LIFE

It's Hard Work To Follow Your Passion

22/04/2017 4:40 AM AEST | Updated 22/04/2017 6:36 AM AEST
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"What on earth am I doing here?"

I am freezing. It is 23 degrees outside and sunny, but I am freezing.

I am sitting in a windowless room with the air conditioner turned on way too high. It has been two hours since I have seen natural sunlight. The third interviewer is walking into the room, asking about my aspirations for this career-advancing job position I have applied for. They are asking me the tough questions, trying to press me into stressful situations to discover my weaknesses.

But I know the drill. I know what to say to get the job.

The longer I sit in this investigation-like room with fake light and fake politeness, the more I have the urgency to escape from the room, to escape from the people and from this lifestyle.

Are these people really as passionate about their job as they want me to be? Or do they feel they have no option but to live this lifestyle?

I miss the question I was asked. I have trouble staying mentally in the room. After two hours with four interviewers I was released.

Do I want this job? No, wrong question. Do I really want to go back to this lifestyle?

I leave the building and stand outside, breathing in the warm air and soaking in the sunshine. How can I miss the outdoors in such a short amount of time? I doesn't feel right.

I am not worried about my interview performance. Not this time. There is another worry, a deeper question that required attention: Do I want this job? No, wrong question. Do I really want to go back to this lifestyle?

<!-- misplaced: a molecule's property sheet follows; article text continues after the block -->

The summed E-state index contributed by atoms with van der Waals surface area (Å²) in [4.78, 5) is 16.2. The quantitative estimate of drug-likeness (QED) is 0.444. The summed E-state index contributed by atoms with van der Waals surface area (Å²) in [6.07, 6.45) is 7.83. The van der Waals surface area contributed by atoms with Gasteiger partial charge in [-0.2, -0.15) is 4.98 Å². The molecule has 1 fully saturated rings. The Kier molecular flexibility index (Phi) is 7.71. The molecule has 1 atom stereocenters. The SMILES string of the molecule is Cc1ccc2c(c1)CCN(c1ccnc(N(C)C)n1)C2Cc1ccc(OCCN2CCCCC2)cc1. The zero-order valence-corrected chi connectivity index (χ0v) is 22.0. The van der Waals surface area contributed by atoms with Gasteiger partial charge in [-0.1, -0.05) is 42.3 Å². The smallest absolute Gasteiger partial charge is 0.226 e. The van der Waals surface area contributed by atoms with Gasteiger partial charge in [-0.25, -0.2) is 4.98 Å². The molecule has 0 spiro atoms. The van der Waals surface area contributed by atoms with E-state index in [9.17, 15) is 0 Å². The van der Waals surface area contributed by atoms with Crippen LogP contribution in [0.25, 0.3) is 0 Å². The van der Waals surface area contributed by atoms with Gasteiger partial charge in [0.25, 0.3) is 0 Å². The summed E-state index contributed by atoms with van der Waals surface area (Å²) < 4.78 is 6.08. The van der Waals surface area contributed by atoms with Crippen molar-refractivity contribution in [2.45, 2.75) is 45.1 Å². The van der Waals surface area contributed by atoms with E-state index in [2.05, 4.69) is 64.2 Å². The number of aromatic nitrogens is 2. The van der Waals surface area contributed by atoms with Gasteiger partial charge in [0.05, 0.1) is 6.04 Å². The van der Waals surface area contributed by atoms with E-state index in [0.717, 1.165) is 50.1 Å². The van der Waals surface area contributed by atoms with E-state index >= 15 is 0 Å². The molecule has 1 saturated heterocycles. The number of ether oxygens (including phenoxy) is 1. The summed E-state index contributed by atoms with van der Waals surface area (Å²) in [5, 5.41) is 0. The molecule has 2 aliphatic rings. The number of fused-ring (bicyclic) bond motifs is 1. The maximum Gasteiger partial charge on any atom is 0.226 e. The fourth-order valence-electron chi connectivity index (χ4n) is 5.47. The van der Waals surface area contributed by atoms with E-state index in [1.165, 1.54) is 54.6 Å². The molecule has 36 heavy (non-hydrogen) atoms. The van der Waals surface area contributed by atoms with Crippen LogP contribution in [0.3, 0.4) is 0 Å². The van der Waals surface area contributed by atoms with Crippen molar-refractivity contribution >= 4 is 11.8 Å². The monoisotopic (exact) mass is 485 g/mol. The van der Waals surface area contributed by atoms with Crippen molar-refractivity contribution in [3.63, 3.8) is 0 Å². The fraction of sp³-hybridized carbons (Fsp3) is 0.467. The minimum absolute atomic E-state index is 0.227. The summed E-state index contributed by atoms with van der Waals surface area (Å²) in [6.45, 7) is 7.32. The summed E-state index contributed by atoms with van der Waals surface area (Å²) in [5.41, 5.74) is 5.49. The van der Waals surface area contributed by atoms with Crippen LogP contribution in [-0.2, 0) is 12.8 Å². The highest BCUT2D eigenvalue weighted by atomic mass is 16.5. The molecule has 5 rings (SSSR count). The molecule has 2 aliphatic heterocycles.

I just quit my last job because of exactly that reason -- the lifestyle. I even moved to the other side of the world to pursue my passion, to do the things I truly love.

I have a two-hour drive home from Malaga, Spain back to the little town of Motril that I chose to call home. Southern Spain is the perfect cycling location. It has everything I need: 300 days of sunshine, warmth, mountains, respectful drivers. I decided to move here to ride my bike, for no other reason.

I had this interview lined up because a friend of a friend referred me. And a job might be a good starting point into a new country. So I went to the interview. But instead of relief I felt burdened.

I am on this intersection again. The same intersection I was in Switzerland, the same intersection I was in Australia.

Do I want a lifestyle with financial stability, a lifestyle where I know where I will be tomorrow at 9 am, a lifestyle I don't have to justify, a lifestyle with a predictable future? Or do I want a lifestyle where I don't know if I will survive the year financially, a lifestyle I have to justify to others and, more importantly, to myself, a lifestyle that no one but me is responsible for?

I am sitting in the car. Mentally exhausted. Drained. I close my eyes.

Memories come up.

A little smile emerges. My pulse increases. My energy levels rise. My optimism and lust for life bounce back.

Memories of the days I cannot stop smiling while riding my bike through the mountains, memories of suffering through a brutal cycling challenge, memories of when I lose track of the time because I am in the zone writing about my passion. Memories in which I feel alive. Memories of the things important to me.

A little smile emerges. My pulse increases. My energy levels rise. My optimism and lust for life bounce back.

I start feeling good again.

I open my eyes.

I have to make a few phone calls.

I know which turn to take at that intersection.


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